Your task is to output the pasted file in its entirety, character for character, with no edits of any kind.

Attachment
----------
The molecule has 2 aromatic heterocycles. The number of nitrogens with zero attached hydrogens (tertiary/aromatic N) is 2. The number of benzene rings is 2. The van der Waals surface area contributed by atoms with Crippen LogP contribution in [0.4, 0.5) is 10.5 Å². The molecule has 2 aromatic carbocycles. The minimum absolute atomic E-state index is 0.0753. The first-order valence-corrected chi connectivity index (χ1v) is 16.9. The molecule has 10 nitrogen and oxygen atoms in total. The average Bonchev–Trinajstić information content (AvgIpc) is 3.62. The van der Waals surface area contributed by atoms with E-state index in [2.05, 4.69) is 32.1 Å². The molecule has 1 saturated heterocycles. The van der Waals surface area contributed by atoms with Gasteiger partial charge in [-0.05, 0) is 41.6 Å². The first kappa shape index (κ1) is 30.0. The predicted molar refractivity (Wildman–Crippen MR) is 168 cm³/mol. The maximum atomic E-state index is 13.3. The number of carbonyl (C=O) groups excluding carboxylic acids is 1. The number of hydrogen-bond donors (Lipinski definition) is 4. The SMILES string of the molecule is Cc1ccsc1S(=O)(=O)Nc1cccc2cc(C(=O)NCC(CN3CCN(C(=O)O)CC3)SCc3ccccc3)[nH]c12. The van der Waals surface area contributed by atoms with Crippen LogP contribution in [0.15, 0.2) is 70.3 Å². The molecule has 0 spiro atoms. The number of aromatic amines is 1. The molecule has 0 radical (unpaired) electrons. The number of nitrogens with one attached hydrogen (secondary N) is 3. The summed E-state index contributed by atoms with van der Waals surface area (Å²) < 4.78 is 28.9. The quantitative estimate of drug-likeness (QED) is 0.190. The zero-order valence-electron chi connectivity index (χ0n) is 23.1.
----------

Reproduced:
The molecule has 2 aromatic heterocycles. The number of nitrogens with zero attached hydrogens (tertiary/aromatic N) is 2. The number of benzene rings is 2. The van der Waals surface area contributed by atoms with Crippen LogP contribution in [0.4, 0.5) is 10.5 Å². The molecule has 2 aromatic carbocycles. The minimum absolute atomic E-state index is 0.0753. The first-order valence-corrected chi connectivity index (χ1v) is 16.9. The molecule has 10 nitrogen and oxygen atoms in total. The average Bonchev–Trinajstić information content (AvgIpc) is 3.62. The van der Waals surface area contributed by atoms with E-state index in [2.05, 4.69) is 32.1 Å². The molecule has 1 saturated heterocycles. The van der Waals surface area contributed by atoms with Gasteiger partial charge in [-0.05, 0) is 41.6 Å². The first kappa shape index (κ1) is 30.0. The predicted molar refractivity (Wildman–Crippen MR) is 168 cm³/mol. The maximum atomic E-state index is 13.3. The number of carbonyl (C=O) groups excluding carboxylic acids is 1. The number of hydrogen-bond donors (Lipinski definition) is 4. The SMILES string of the molecule is Cc1ccsc1S(=O)(=O)Nc1cccc2cc(C(=O)NCC(CN3CCN(C(=O)O)CC3)SCc3ccccc3)[nH]c12. The van der Waals surface area contributed by atoms with Crippen LogP contribution in [0.15, 0.2) is 70.3 Å². The molecule has 0 spiro atoms. The number of aromatic amines is 1. The molecule has 0 radical (unpaired) electrons. The number of nitrogens with one attached hydrogen (secondary N) is 3. The summed E-state index contributed by atoms with van der Waals surface area (Å²) < 4.78 is 28.9. The quantitative estimate of drug-likeness (QED) is 0.190. The zero-order valence-electron chi connectivity index (χ0n) is 23.1.